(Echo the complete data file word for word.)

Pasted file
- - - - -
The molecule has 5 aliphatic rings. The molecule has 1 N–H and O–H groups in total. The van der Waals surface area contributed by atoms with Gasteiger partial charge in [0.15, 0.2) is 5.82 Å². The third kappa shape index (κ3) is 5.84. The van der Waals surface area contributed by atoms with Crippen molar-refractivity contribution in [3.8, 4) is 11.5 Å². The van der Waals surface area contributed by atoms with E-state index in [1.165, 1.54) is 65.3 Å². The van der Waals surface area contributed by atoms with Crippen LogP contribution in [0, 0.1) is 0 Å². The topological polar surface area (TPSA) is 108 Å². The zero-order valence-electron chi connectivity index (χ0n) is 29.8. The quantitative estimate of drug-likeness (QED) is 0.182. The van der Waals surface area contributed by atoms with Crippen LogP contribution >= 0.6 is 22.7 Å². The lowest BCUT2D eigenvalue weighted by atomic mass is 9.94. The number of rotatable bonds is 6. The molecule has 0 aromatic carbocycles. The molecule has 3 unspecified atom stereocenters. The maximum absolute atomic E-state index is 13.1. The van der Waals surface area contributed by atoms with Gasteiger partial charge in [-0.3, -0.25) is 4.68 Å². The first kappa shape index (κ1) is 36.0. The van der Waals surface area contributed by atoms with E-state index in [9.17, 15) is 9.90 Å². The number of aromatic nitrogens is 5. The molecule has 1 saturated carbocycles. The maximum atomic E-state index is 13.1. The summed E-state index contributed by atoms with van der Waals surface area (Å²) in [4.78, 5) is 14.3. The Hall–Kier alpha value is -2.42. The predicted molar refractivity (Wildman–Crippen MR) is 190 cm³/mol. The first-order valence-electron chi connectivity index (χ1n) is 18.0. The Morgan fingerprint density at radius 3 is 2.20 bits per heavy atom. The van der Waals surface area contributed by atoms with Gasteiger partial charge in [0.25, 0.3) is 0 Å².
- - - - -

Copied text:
The molecule has 5 aliphatic rings. The molecule has 1 N–H and O–H groups in total. The van der Waals surface area contributed by atoms with Gasteiger partial charge in [0.15, 0.2) is 5.82 Å². The third kappa shape index (κ3) is 5.84. The van der Waals surface area contributed by atoms with Crippen molar-refractivity contribution in [3.8, 4) is 11.5 Å². The van der Waals surface area contributed by atoms with E-state index in [1.165, 1.54) is 65.3 Å². The van der Waals surface area contributed by atoms with Crippen LogP contribution in [0, 0.1) is 0 Å². The topological polar surface area (TPSA) is 108 Å². The zero-order valence-electron chi connectivity index (χ0n) is 29.8. The quantitative estimate of drug-likeness (QED) is 0.182. The van der Waals surface area contributed by atoms with Crippen LogP contribution >= 0.6 is 22.7 Å². The lowest BCUT2D eigenvalue weighted by atomic mass is 9.94. The number of rotatable bonds is 6. The molecule has 0 aromatic carbocycles. The molecule has 3 unspecified atom stereocenters. The maximum absolute atomic E-state index is 13.1. The van der Waals surface area contributed by atoms with Gasteiger partial charge in [-0.3, -0.25) is 4.68 Å². The first kappa shape index (κ1) is 36.0. The van der Waals surface area contributed by atoms with E-state index in [9.17, 15) is 9.90 Å². The number of aromatic nitrogens is 5. The molecule has 1 saturated carbocycles. The maximum atomic E-state index is 13.1. The summed E-state index contributed by atoms with van der Waals surface area (Å²) in [4.78, 5) is 14.3. The Hall–Kier alpha value is -2.42. The predicted molar refractivity (Wildman–Crippen MR) is 190 cm³/mol. The first-order valence-electron chi connectivity index (χ1n) is 18.0. The Morgan fingerprint density at radius 3 is 2.20 bits per heavy atom. The van der Waals surface area contributed by atoms with Gasteiger partial charge in [0.25, 0.3) is 0 Å².